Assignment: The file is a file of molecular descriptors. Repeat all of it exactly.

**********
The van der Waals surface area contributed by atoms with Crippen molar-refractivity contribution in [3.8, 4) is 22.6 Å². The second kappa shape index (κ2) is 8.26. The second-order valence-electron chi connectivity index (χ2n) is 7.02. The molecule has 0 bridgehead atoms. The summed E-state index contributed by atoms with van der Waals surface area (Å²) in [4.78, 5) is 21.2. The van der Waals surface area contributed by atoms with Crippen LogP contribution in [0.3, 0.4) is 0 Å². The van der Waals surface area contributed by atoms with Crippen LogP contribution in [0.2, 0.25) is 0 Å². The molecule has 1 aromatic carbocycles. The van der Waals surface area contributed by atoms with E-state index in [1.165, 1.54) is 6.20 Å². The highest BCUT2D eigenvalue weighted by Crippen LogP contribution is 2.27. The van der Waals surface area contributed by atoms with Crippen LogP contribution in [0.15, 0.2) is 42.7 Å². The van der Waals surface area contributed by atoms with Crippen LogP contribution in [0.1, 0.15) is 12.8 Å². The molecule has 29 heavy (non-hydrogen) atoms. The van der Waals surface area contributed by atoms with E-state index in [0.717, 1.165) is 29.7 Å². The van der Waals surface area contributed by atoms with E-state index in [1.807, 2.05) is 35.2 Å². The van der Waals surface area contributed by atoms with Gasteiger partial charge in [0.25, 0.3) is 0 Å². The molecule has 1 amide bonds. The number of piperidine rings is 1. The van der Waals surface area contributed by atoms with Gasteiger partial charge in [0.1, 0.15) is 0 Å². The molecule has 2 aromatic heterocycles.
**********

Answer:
The van der Waals surface area contributed by atoms with Crippen molar-refractivity contribution in [3.8, 4) is 22.6 Å². The second kappa shape index (κ2) is 8.26. The second-order valence-electron chi connectivity index (χ2n) is 7.02. The molecule has 0 bridgehead atoms. The summed E-state index contributed by atoms with van der Waals surface area (Å²) in [4.78, 5) is 21.2. The van der Waals surface area contributed by atoms with Crippen LogP contribution in [0.3, 0.4) is 0 Å². The van der Waals surface area contributed by atoms with Crippen LogP contribution in [0.2, 0.25) is 0 Å². The molecule has 1 aromatic carbocycles. The van der Waals surface area contributed by atoms with E-state index in [1.165, 1.54) is 6.20 Å². The highest BCUT2D eigenvalue weighted by Crippen LogP contribution is 2.27. The van der Waals surface area contributed by atoms with Crippen LogP contribution in [0.15, 0.2) is 42.7 Å². The van der Waals surface area contributed by atoms with Crippen LogP contribution in [0.1, 0.15) is 12.8 Å². The molecule has 29 heavy (non-hydrogen) atoms. The van der Waals surface area contributed by atoms with E-state index in [0.717, 1.165) is 29.7 Å². The van der Waals surface area contributed by atoms with E-state index in [1.807, 2.05) is 35.2 Å². The van der Waals surface area contributed by atoms with Gasteiger partial charge in [0.25, 0.3) is 0 Å². The molecule has 1 amide bonds. The number of piperidine rings is 1. The van der Waals surface area contributed by atoms with Gasteiger partial charge in [0.1, 0.15) is 0 Å². The molecule has 2 aromatic heterocycles.